Why did a judge compare Florida to the ‘Upside Down’ from ‘Stranger Things’?
‘Like the heroine in Stranger Things, this Court is once again asked to pull Florida back from the upside down,’ the judge writes.
Netflix’s hit show “Stranger Things” explores an alternative reality called the “Upside Down,” a dimension that depicts a dark and haunting mirrored version of our own world riddled with violent creatures. This was the analogy Florida Judge Mark Walker used Thursday when he temporarily blocked Gov. Ron DeSantis’ Stop WOKE Act.
DeSantis said the act will give schools, businesses and the community the tools to “fight back against woke indoctrination.” It proposes banning public institutions from teaching or training in critical race theory, a legal framework that studies the influence of racism in the justice system. However, prohibiting schools and companies from teaching critical race theory would be unconstitutional, Walker said.
About the Stop WOKE Act
DeSantis claims that critical race theory and certain diversity training makes white people feel bad for historic wrongdoings, according to The Hill. If passed, the act will prohibit critical race theory from being taught in schools, and will bar businesses from offering diversity and inclusion training.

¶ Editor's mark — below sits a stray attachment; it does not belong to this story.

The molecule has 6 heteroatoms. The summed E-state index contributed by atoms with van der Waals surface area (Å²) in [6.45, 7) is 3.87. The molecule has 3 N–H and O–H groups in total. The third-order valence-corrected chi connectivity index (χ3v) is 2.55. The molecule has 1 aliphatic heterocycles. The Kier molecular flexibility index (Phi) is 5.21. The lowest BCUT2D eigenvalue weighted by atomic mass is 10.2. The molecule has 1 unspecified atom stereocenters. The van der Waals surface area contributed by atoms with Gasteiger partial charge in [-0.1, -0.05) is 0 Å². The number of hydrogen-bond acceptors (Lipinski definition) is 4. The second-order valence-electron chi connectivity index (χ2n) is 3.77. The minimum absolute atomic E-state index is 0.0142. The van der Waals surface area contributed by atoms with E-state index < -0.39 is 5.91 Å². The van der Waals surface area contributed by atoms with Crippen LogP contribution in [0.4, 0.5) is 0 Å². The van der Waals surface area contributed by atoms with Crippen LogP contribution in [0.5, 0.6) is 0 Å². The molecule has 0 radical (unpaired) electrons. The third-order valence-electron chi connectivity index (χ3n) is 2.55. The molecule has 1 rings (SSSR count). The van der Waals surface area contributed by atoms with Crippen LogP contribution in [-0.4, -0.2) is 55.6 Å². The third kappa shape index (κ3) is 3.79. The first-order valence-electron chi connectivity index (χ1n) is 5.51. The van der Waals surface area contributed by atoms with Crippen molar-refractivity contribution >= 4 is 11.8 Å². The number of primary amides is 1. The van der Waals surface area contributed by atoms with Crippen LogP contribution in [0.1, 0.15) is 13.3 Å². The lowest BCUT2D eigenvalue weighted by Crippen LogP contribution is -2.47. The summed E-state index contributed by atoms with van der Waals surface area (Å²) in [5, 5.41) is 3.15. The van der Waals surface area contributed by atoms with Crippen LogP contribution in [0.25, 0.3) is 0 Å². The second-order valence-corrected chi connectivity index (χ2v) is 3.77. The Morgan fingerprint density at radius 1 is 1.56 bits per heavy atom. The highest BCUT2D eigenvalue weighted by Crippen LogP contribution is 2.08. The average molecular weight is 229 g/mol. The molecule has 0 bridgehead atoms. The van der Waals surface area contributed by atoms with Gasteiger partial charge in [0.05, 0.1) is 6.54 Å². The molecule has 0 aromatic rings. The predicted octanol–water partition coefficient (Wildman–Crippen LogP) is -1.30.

“In Florida we are taking a stand against the state-sanctioned racism that is critical race theory,” he said. “We won’t allow Florida tax dollars to be spent teaching kids to hate our country or to hate each other.”
Is the Stop WOKE Act unconstitutional?
Walker ruled that DeSantis’ law is unconstitutional. Walker states that the diversity training held by businesses falls within speech that is protected by the U.S. Constitution. He temporarily blocked the law, saying that it “unconstitutionally discriminates on the basis of viewpoint in violation of the First Amendment and is impermissibly vague in violation of the Fourteenth Amendment.”
The judge says that DeSantis’s law is an “upside down” version of the First Amendment by barring the private sector from “burdening speech” but allowing the state to “burden speech freely.”
“Recently, Florida has seemed like a First Amendment upside down,” Walker said in a 44-page preliminary injunction. “Now, like the heroine in Stranger Things, this Court is once again asked to pull Florida back from the upside down.”
Walker states that the civil right DeSantis is trying to protect is already protected by the Florida Civil Rights Act. The Florida Civil Rights act prohibits employers from discriminating against any individual on the basis of their “race, color, religion, sex, pregnancy, national origin, age, handicap, or marital status.”